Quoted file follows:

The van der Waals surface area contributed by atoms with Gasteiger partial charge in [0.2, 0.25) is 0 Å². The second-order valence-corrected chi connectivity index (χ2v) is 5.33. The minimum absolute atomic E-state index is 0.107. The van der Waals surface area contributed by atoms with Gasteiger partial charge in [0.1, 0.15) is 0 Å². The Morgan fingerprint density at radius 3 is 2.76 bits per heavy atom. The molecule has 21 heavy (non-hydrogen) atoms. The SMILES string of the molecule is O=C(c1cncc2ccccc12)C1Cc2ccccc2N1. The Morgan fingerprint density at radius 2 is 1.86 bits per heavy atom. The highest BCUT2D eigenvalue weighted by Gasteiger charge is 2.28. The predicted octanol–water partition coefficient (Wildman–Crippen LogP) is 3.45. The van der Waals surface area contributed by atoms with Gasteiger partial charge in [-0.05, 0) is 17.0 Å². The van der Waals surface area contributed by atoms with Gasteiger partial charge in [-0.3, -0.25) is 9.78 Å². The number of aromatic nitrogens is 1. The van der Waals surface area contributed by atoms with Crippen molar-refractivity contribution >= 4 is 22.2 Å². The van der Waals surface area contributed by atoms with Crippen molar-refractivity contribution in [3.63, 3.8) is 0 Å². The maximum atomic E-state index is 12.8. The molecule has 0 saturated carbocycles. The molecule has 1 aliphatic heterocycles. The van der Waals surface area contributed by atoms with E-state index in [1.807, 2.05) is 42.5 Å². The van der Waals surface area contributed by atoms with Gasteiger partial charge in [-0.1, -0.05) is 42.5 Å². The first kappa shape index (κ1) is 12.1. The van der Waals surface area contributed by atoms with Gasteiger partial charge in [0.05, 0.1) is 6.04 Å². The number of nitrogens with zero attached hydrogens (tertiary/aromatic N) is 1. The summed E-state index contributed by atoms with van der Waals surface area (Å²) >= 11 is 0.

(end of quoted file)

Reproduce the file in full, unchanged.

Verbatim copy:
The van der Waals surface area contributed by atoms with Gasteiger partial charge in [0.2, 0.25) is 0 Å². The second-order valence-corrected chi connectivity index (χ2v) is 5.33. The minimum absolute atomic E-state index is 0.107. The van der Waals surface area contributed by atoms with Gasteiger partial charge in [0.1, 0.15) is 0 Å². The Morgan fingerprint density at radius 3 is 2.76 bits per heavy atom. The molecule has 21 heavy (non-hydrogen) atoms. The SMILES string of the molecule is O=C(c1cncc2ccccc12)C1Cc2ccccc2N1. The Morgan fingerprint density at radius 2 is 1.86 bits per heavy atom. The highest BCUT2D eigenvalue weighted by Gasteiger charge is 2.28. The predicted octanol–water partition coefficient (Wildman–Crippen LogP) is 3.45. The van der Waals surface area contributed by atoms with Gasteiger partial charge in [-0.05, 0) is 17.0 Å². The van der Waals surface area contributed by atoms with Gasteiger partial charge in [-0.3, -0.25) is 9.78 Å². The number of aromatic nitrogens is 1. The van der Waals surface area contributed by atoms with Crippen molar-refractivity contribution >= 4 is 22.2 Å². The van der Waals surface area contributed by atoms with Crippen molar-refractivity contribution in [3.63, 3.8) is 0 Å². The maximum atomic E-state index is 12.8. The molecule has 0 saturated carbocycles. The molecule has 1 aliphatic heterocycles. The van der Waals surface area contributed by atoms with E-state index in [1.807, 2.05) is 42.5 Å². The van der Waals surface area contributed by atoms with Gasteiger partial charge in [-0.1, -0.05) is 42.5 Å². The first kappa shape index (κ1) is 12.1. The van der Waals surface area contributed by atoms with Gasteiger partial charge in [0.05, 0.1) is 6.04 Å². The number of nitrogens with zero attached hydrogens (tertiary/aromatic N) is 1. The summed E-state index contributed by atoms with van der Waals surface area (Å²) >= 11 is 0.